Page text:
An Empire In Decline

 

04.08.2017

Leaving Leninism and anti-Leninism aside, the first thing for the historian to re-establish is the obvious fact, which nobody in the 1890s would have denied, that the division of the globe had an economic dimension. To demonstrate this is not to explain everything about the imperialism of the period. Economic development is not a sort of ventriloquist with the rest of history as its dummy. For that matter, even the most single-minded businessman pursuing profit into, say, the South African gold- and diamond-mines, can never be treated exclusively as a money-making machine. He was not immune to the political, emotional, ideological, patriotic or even racial appeals which were so patently associated with imperial expansion. Nevertheless, if an economic connection can be established between the tendencies of economic development in the capitalist core of the globe at this time and its expansion into the periphery, it becomes much less plausible to put the full weight of explanation on motives for imperialism which have no intrinsic connection with the penetration and conquest of the non-western world. And even those which appear to have, such as the strategic calculations of rival powers, must be analysed while bearing the economic dimension in mind. Even today politics in the Middle East, which are far from explicable on simple economic grounds, cannot be realistically discussed without considering oil.

-Eric Hobsbawm
p.61-2
Chapter 3 – “The Age of Empire”
The Age of Empire: 1875-1914 (1987)

***

Eric Hobsbawm

The Age of Revolution: 1789-1848 – by Eric Hobsbawm (1962)

Industry and Empire: The Birth of the Industrial Revolution – by Eric Hobsbawm (1968)

The Age of Capital: 1848-1875  – by Eric Hobsbawm (1975)

The Age of Empire: 1875-1914  – by Eric Hobsbawm (1987)

The Age of Extremes: A History of the World, 1914-1991  – by Eric Hobsbawm (1994)

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Conspiracy with and Without Conspirators
KAREL VAN WOLFEREN • APRIL 5, 2017 • 3,600 WORDS

There’s a simple economic reason why the United Airlines incident happened — and why it will probably happen again

First off, it is clear that even as airlines have increased the amount of flights being offered, the demand has been rising to meet that supply.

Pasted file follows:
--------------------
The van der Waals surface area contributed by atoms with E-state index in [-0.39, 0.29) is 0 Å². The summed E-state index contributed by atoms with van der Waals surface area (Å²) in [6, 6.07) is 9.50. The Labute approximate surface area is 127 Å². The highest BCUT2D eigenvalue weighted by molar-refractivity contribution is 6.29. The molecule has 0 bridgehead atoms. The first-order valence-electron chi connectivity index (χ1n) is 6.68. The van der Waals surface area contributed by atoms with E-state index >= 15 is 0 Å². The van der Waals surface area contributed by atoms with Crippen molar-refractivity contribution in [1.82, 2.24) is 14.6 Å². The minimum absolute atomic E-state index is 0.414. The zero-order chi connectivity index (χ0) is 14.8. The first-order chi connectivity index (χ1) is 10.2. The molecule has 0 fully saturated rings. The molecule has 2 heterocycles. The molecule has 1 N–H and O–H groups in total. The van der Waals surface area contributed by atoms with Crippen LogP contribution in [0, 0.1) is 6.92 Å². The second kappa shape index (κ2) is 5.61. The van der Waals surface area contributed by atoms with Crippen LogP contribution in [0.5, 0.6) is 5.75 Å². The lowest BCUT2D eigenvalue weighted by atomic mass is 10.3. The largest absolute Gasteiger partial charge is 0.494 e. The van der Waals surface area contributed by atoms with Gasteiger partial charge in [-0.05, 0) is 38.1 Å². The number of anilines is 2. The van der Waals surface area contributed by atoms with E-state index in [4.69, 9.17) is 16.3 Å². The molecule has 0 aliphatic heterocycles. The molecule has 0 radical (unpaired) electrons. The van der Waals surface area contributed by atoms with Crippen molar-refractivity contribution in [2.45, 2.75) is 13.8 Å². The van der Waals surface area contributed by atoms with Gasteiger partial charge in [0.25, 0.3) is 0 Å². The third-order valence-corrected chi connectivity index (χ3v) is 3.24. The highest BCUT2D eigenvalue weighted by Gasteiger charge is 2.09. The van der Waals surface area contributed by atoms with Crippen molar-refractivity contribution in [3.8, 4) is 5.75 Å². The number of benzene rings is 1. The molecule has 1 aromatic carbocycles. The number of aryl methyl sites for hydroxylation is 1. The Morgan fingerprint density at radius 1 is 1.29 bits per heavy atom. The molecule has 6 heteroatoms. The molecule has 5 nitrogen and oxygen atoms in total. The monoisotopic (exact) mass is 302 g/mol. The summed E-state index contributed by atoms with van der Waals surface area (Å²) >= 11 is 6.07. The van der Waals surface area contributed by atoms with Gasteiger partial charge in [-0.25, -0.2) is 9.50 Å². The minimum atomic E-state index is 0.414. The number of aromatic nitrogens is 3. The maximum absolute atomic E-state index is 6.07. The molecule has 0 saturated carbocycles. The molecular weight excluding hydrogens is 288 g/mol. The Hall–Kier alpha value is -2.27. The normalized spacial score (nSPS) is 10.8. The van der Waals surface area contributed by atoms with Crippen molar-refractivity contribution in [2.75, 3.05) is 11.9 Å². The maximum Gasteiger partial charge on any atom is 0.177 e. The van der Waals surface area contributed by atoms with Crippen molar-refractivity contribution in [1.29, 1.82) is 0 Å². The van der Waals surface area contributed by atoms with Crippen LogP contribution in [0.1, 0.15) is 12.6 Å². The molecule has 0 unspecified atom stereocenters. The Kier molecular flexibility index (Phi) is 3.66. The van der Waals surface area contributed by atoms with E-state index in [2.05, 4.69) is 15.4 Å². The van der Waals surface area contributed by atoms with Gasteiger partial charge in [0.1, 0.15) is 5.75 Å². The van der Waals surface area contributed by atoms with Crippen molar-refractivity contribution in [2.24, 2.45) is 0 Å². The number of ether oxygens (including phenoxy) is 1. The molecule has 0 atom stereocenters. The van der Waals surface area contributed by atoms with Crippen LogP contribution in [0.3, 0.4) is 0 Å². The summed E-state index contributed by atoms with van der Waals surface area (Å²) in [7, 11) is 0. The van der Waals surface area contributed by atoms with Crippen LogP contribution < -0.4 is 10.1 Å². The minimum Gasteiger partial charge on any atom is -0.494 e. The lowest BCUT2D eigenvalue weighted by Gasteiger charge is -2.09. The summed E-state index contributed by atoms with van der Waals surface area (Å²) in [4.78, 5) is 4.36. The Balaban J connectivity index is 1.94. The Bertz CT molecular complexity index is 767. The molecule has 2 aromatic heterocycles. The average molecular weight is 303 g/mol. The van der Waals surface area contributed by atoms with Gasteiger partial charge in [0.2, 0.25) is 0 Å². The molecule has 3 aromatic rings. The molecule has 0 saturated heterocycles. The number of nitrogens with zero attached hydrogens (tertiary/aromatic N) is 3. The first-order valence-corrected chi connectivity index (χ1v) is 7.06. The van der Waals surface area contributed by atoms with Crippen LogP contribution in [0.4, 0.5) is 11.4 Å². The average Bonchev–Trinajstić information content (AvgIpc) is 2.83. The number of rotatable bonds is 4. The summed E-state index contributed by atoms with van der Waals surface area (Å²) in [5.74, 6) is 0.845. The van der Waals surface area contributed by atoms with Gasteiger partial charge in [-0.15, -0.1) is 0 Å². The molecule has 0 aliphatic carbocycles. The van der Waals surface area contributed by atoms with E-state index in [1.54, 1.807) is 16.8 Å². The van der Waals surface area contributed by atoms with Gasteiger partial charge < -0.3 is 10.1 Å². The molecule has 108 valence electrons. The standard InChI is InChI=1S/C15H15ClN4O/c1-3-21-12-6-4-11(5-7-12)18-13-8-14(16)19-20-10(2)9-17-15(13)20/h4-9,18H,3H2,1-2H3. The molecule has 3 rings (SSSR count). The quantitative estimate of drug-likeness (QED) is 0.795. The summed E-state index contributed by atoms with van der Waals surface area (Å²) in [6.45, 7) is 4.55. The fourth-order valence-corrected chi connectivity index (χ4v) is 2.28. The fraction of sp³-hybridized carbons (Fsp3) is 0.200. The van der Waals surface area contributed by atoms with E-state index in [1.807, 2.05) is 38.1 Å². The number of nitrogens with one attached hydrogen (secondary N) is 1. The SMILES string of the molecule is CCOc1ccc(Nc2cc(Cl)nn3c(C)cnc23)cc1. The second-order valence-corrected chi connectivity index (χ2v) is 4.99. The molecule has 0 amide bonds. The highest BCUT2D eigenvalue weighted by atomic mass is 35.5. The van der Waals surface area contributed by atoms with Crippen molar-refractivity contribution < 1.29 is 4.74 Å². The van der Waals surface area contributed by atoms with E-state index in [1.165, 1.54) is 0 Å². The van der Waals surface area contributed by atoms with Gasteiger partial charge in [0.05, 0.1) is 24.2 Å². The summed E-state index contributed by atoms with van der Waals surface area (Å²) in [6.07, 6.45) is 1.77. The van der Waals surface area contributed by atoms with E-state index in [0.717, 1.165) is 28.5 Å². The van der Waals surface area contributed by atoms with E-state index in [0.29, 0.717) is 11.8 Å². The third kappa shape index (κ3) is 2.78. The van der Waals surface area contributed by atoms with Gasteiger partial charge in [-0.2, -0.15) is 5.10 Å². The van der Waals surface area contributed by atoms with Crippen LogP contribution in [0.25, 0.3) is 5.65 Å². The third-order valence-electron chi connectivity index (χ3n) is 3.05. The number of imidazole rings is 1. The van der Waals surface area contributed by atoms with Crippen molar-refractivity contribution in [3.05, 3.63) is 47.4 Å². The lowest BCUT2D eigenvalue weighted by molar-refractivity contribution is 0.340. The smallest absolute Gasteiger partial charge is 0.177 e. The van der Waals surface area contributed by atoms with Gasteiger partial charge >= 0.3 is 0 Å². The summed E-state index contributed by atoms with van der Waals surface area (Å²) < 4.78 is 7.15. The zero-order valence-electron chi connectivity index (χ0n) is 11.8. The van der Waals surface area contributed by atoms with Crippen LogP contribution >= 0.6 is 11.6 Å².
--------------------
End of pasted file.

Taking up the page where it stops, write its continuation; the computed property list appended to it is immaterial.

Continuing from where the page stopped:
Bespoke pointed out that the total number of available airline miles have surged since 2008, while capacity — basically how full the flights are — has remained steady. This indicates, at the minimum, sufficient demand for the increased air miles.

“Scheduled airline seat miles have been rising steadily since 2014, while load factors (basically, the percentage of seats filled) have been steady near 85% for domestic flights,” said the note.

A Multi-Level Analysis of the US Cruise Missile Attack on Syria and Its Consequences
THE SAKER • APRIL 11, 2017 • 6,900 WORDS

Book Review: Twilight’s Last Gleaming by J.M. Greer
THE SAKER • APRIL 7, 2017 • 1,000 WORDS

Death on the Prescription Plan
The ‘White Plague’ of the 21st Century
JAMES PETRAS • APRIL 6, 2017 • 3,900 WORDS

 

This entry was posted by JR.

7 thoughts on “An Empire In Decline

  1. MAGA – Maintaining Americas Gaping Anus

    It’s one, two, three what are we fighting for
    Don’t ask me I don’t give a damn
    Still stuck in Pipelineistan

  2. “Extreme ways are back again.”

    “Be polite, be professional, but have a plan to kill everybody you meet.”

    “Dude, where’s my car?”

  3. Of course, the press focuses on the passengers own tawdry past, not the gestapo customer service of United.

  4. yeah, like he deserved to be beaten and dragged off the plane, dirty asian asshole passenger-customer. never mind he paid for his seat and was already seated, and didn’t want to play their silly lottery game, probably rigged.

    i plan to burn the last of my united miles this summer, then avoild using them, as a protest. besides, their service in economy is abysmal these days, almost non-existent. they deserve to die, unlike poor old pan am.

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